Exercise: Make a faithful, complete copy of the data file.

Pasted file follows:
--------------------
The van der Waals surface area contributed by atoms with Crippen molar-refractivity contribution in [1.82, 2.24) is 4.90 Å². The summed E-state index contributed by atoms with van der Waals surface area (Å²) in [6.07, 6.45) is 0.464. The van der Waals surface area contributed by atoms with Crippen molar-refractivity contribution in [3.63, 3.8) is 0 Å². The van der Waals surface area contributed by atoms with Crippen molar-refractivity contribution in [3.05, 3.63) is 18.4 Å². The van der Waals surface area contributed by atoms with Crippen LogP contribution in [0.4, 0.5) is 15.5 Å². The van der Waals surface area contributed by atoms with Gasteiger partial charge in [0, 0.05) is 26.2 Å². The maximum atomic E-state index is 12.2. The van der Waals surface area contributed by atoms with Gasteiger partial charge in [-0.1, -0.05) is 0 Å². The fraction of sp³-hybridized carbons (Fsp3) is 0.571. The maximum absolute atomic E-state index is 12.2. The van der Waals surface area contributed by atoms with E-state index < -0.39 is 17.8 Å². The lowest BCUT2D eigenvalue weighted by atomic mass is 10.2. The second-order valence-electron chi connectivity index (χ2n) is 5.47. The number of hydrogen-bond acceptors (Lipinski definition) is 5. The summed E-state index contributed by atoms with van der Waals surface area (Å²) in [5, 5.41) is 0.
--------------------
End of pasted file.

The van der Waals surface area contributed by atoms with Crippen molar-refractivity contribution in [1.82, 2.24) is 4.90 Å². The summed E-state index contributed by atoms with van der Waals surface area (Å²) in [6.07, 6.45) is 0.464. The van der Waals surface area contributed by atoms with Crippen molar-refractivity contribution in [3.63, 3.8) is 0 Å². The van der Waals surface area contributed by atoms with Crippen molar-refractivity contribution in [3.05, 3.63) is 18.4 Å². The van der Waals surface area contributed by atoms with Crippen LogP contribution in [0.4, 0.5) is 15.5 Å². The van der Waals surface area contributed by atoms with Gasteiger partial charge in [0, 0.05) is 26.2 Å². The maximum atomic E-state index is 12.2. The van der Waals surface area contributed by atoms with Gasteiger partial charge in [-0.1, -0.05) is 0 Å². The fraction of sp³-hybridized carbons (Fsp3) is 0.571. The maximum absolute atomic E-state index is 12.2. The van der Waals surface area contributed by atoms with E-state index < -0.39 is 17.8 Å². The lowest BCUT2D eigenvalue weighted by atomic mass is 10.2. The second-order valence-electron chi connectivity index (χ2n) is 5.47. The number of hydrogen-bond acceptors (Lipinski definition) is 5. The summed E-state index contributed by atoms with van der Waals surface area (Å²) in [5, 5.41) is 0.